No-one could ever really doubt that Apple would launch a refresh of their Macbook lineup this year, I’d bet. The company’s smallest, and thinnest laptop was based on old tech when it launched, using Broadwell Core-M processors and Intel’s integrated eighth-generation graphics. It’s certainly a great performer despite its size, and a lot of people have found them to be fine replacements for the Macbook Air, which has yet to see a Retina display upgrade. Apple this past week has refreshed the Macbook family with Skylake hardware, but the price remains the same.
There aren’t any changes being made to the chassis or the port selection, so we can rule out ever getting more than one USB 3.0 Type-C connector. The new Macbook family retains everything that made the original interesting, including a ForceTouch trackpad, the new butterfly key switches, a Retina display with a 16:10 aspect ratio, and USB Type-C charging. The only external difference is the colour – the new Macbooks come in a choice of space grey, gold, silver, and rose gold, which should really just be called pink at this point.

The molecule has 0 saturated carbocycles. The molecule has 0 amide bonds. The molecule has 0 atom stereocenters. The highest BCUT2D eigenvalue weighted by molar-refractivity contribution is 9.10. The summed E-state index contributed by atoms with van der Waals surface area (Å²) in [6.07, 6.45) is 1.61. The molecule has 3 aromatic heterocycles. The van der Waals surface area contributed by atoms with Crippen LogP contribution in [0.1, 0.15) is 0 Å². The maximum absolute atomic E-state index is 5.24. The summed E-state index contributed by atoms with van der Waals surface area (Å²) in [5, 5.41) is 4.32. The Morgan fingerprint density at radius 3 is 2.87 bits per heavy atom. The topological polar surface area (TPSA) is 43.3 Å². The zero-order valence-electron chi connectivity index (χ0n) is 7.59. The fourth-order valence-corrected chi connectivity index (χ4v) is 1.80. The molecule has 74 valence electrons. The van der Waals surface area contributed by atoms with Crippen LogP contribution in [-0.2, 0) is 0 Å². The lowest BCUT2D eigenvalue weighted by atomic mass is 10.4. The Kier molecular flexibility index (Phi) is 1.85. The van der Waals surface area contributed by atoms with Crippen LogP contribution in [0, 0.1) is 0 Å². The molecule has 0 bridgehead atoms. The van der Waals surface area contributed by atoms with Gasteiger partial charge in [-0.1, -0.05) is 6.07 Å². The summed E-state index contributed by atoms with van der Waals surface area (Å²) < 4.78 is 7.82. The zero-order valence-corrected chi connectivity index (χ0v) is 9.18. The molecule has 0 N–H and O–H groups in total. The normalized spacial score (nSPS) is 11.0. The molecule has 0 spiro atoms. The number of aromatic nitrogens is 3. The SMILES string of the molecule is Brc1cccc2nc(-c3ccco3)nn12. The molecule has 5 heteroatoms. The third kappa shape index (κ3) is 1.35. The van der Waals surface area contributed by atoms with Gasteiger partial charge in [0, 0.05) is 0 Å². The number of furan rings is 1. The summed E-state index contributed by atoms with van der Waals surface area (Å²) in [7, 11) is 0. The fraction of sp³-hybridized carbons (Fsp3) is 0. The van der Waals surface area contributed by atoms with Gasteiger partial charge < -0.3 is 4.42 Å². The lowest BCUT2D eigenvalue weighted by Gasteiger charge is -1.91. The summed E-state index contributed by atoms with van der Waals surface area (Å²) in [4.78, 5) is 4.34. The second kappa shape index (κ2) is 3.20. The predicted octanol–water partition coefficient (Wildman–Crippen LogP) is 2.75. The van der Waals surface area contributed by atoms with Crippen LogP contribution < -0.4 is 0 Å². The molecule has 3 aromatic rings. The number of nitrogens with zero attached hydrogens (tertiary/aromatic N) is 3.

Internally, the battery spec changes from a 39.7Wh unit to 41.4Wh, and the RAM speed is bumped up to DDR3L-1866. All told, these improvements lead to Apple’s claims of 10 hours of web browsing and 11 hours of iTunes movie playback, which are both one hour longer than the previous generation.
There are three versions of the new Macbook lineup. The first is based on the Core M3-6Y30, a dual-core, hyper-threaded processor with a base clock of 1.1GHz and a boost to 2.2GHz. It boasts Intel’s HD515 Gen 9 graphics (all of the Skylake Core M products do), 8GB of soldered RAM, and 256GB of NVME storage. This model has a starting price of $1299, which is approximately R18,500. Expensive, sure, but that’s par for the course these days with Apple products in the country.
The next one up is the Core M5-6Y54. It’s still a dual-core chip, but with a base clock of 1.2GHz and a boost clock of 2.7GHz. It receives the smallest of graphics boosts over the iGPU in the Core M3-6Y30, clocked at 900MHz compared to 850MHz. Storage is now a 512GB NVME drive, and there aren’t cheaper options available. This model has a base price of $1599, or around R22,800 converted.
The final model is based on the Core M7-6Y75. This chip has a base clock of 1.3GHz and a boost of 3.1GHz, and a further graphics boost of 50MHz to 950MHz. 256GB and 512GB storage options are on the table, and the base price starts at $1749, which is almost R25,000 locally. Interestingly, there’s no price difference between the Core M3-6Y30 and the Core M5-6Y54, which means that Apple’s only using the Core M3 in the cheapest model because it can.
These new models haven’t yet arrived on our shores, but they should be here soon. If you’re hoping for a bargain, keep an eye out on the older Broadwell-based notebooks, which will surely see a small price drop as the older stock is cleared out.